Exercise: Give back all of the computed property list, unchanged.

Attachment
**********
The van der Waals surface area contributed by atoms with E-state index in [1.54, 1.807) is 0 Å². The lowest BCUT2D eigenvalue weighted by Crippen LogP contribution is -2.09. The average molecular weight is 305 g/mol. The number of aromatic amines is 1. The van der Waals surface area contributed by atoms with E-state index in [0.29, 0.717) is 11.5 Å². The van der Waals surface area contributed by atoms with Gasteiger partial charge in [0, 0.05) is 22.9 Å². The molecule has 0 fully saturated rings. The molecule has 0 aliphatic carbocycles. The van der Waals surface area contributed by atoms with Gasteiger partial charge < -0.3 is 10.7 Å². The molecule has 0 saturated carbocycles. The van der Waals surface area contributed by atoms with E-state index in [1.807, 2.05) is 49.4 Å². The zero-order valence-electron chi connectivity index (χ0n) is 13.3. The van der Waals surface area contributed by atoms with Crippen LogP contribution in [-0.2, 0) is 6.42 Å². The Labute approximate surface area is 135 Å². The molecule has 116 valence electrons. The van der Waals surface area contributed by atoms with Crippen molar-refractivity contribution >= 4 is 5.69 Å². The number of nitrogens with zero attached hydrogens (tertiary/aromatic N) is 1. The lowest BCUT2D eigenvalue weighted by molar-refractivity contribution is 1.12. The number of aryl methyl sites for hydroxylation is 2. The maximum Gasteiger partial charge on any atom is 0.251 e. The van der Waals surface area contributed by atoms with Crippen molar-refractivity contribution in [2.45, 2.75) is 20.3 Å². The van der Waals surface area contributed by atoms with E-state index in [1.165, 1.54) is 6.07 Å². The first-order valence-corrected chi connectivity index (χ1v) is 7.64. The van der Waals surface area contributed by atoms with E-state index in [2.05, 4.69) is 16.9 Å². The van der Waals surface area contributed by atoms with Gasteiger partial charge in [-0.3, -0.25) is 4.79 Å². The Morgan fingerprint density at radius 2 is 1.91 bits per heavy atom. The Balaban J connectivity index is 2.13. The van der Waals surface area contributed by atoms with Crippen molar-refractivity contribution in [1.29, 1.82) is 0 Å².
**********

The van der Waals surface area contributed by atoms with E-state index in [1.54, 1.807) is 0 Å². The lowest BCUT2D eigenvalue weighted by Crippen LogP contribution is -2.09. The average molecular weight is 305 g/mol. The number of aromatic amines is 1. The van der Waals surface area contributed by atoms with E-state index in [0.29, 0.717) is 11.5 Å². The van der Waals surface area contributed by atoms with Gasteiger partial charge in [0, 0.05) is 22.9 Å². The molecule has 0 fully saturated rings. The molecule has 0 aliphatic carbocycles. The van der Waals surface area contributed by atoms with Gasteiger partial charge < -0.3 is 10.7 Å². The molecule has 0 saturated carbocycles. The van der Waals surface area contributed by atoms with E-state index in [1.807, 2.05) is 49.4 Å². The zero-order valence-electron chi connectivity index (χ0n) is 13.3. The van der Waals surface area contributed by atoms with Crippen LogP contribution in [-0.2, 0) is 6.42 Å². The Labute approximate surface area is 135 Å². The molecule has 116 valence electrons. The van der Waals surface area contributed by atoms with Crippen molar-refractivity contribution >= 4 is 5.69 Å². The number of nitrogens with zero attached hydrogens (tertiary/aromatic N) is 1. The lowest BCUT2D eigenvalue weighted by molar-refractivity contribution is 1.12. The number of aryl methyl sites for hydroxylation is 2. The maximum Gasteiger partial charge on any atom is 0.251 e. The van der Waals surface area contributed by atoms with Crippen molar-refractivity contribution in [2.45, 2.75) is 20.3 Å². The van der Waals surface area contributed by atoms with E-state index in [1.165, 1.54) is 6.07 Å². The first-order valence-corrected chi connectivity index (χ1v) is 7.64. The van der Waals surface area contributed by atoms with E-state index in [2.05, 4.69) is 16.9 Å². The van der Waals surface area contributed by atoms with Gasteiger partial charge in [-0.3, -0.25) is 4.79 Å². The Morgan fingerprint density at radius 2 is 1.91 bits per heavy atom. The Balaban J connectivity index is 2.13. The van der Waals surface area contributed by atoms with Crippen molar-refractivity contribution in [1.29, 1.82) is 0 Å².